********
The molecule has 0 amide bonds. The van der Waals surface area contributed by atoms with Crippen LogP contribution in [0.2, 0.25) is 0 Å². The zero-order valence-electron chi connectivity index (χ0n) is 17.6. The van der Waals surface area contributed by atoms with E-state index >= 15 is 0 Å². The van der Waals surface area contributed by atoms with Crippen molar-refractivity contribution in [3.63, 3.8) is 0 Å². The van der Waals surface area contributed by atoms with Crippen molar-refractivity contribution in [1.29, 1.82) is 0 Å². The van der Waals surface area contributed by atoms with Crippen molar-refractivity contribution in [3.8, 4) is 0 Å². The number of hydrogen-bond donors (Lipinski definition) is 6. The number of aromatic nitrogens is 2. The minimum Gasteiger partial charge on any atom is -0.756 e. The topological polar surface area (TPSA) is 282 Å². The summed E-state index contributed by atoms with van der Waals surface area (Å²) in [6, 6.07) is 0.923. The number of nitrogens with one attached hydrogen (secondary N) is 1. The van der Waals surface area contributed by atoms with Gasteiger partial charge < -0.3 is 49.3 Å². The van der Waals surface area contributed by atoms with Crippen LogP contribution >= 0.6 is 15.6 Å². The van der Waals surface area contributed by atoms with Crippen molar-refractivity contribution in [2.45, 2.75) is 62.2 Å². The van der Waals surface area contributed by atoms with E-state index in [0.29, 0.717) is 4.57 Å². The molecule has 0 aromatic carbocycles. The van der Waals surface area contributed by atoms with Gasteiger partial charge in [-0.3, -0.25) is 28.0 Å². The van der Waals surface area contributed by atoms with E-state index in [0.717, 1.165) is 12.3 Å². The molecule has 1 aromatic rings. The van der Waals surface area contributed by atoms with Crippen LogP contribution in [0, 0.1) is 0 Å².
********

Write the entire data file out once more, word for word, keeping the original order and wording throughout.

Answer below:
The molecule has 0 amide bonds. The van der Waals surface area contributed by atoms with Crippen LogP contribution in [0.2, 0.25) is 0 Å². The zero-order valence-electron chi connectivity index (χ0n) is 17.6. The van der Waals surface area contributed by atoms with E-state index >= 15 is 0 Å². The van der Waals surface area contributed by atoms with Crippen molar-refractivity contribution in [3.63, 3.8) is 0 Å². The van der Waals surface area contributed by atoms with Crippen molar-refractivity contribution in [1.29, 1.82) is 0 Å². The van der Waals surface area contributed by atoms with Crippen molar-refractivity contribution in [3.8, 4) is 0 Å². The number of hydrogen-bond donors (Lipinski definition) is 6. The number of aromatic nitrogens is 2. The minimum Gasteiger partial charge on any atom is -0.756 e. The topological polar surface area (TPSA) is 282 Å². The summed E-state index contributed by atoms with van der Waals surface area (Å²) in [6, 6.07) is 0.923. The number of nitrogens with one attached hydrogen (secondary N) is 1. The van der Waals surface area contributed by atoms with Gasteiger partial charge < -0.3 is 49.3 Å². The van der Waals surface area contributed by atoms with Crippen LogP contribution >= 0.6 is 15.6 Å². The van der Waals surface area contributed by atoms with Crippen molar-refractivity contribution in [2.45, 2.75) is 62.2 Å². The van der Waals surface area contributed by atoms with E-state index in [0.29, 0.717) is 4.57 Å². The molecule has 0 aromatic carbocycles. The van der Waals surface area contributed by atoms with Gasteiger partial charge in [-0.3, -0.25) is 28.0 Å². The van der Waals surface area contributed by atoms with E-state index in [0.717, 1.165) is 12.3 Å². The molecule has 1 aromatic rings. The van der Waals surface area contributed by atoms with Crippen LogP contribution in [0, 0.1) is 0 Å².